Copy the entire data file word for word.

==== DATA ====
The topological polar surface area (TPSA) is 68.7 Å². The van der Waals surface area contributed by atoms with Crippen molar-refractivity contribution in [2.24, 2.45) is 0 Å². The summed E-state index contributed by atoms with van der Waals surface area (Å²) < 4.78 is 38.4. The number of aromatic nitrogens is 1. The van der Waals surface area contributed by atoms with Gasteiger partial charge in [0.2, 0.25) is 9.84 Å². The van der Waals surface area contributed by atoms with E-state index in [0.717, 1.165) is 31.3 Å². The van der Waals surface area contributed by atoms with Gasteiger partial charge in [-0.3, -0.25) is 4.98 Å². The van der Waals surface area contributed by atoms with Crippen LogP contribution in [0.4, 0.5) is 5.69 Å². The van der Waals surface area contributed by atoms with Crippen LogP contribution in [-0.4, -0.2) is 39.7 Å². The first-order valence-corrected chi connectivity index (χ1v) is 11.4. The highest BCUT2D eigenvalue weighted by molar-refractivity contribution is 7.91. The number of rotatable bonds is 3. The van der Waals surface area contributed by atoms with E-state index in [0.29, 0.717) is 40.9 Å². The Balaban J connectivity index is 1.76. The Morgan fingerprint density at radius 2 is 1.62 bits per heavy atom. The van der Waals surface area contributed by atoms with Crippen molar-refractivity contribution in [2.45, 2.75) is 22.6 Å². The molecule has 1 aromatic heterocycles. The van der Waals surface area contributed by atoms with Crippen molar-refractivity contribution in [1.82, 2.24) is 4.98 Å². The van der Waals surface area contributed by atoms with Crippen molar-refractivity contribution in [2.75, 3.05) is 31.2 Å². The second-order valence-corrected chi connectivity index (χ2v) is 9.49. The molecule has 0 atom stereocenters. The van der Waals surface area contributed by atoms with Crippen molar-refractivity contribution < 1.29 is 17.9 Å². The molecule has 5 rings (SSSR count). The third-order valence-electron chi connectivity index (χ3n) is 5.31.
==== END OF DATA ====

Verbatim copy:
The topological polar surface area (TPSA) is 68.7 Å². The van der Waals surface area contributed by atoms with Crippen molar-refractivity contribution in [2.24, 2.45) is 0 Å². The summed E-state index contributed by atoms with van der Waals surface area (Å²) < 4.78 is 38.4. The number of aromatic nitrogens is 1. The van der Waals surface area contributed by atoms with Gasteiger partial charge in [0.2, 0.25) is 9.84 Å². The van der Waals surface area contributed by atoms with E-state index in [0.717, 1.165) is 31.3 Å². The van der Waals surface area contributed by atoms with Gasteiger partial charge in [-0.3, -0.25) is 4.98 Å². The van der Waals surface area contributed by atoms with Crippen LogP contribution in [0.4, 0.5) is 5.69 Å². The van der Waals surface area contributed by atoms with Crippen LogP contribution in [-0.4, -0.2) is 39.7 Å². The first-order valence-corrected chi connectivity index (χ1v) is 11.4. The highest BCUT2D eigenvalue weighted by molar-refractivity contribution is 7.91. The number of rotatable bonds is 3. The van der Waals surface area contributed by atoms with E-state index in [0.29, 0.717) is 40.9 Å². The Balaban J connectivity index is 1.76. The Morgan fingerprint density at radius 2 is 1.62 bits per heavy atom. The van der Waals surface area contributed by atoms with Crippen molar-refractivity contribution in [2.45, 2.75) is 22.6 Å². The molecule has 1 aromatic heterocycles. The van der Waals surface area contributed by atoms with Crippen molar-refractivity contribution in [1.82, 2.24) is 4.98 Å². The van der Waals surface area contributed by atoms with Crippen molar-refractivity contribution in [2.75, 3.05) is 31.2 Å². The second-order valence-corrected chi connectivity index (χ2v) is 9.49. The molecule has 0 atom stereocenters. The van der Waals surface area contributed by atoms with Crippen molar-refractivity contribution < 1.29 is 17.9 Å². The molecule has 5 rings (SSSR count). The third-order valence-electron chi connectivity index (χ3n) is 5.31.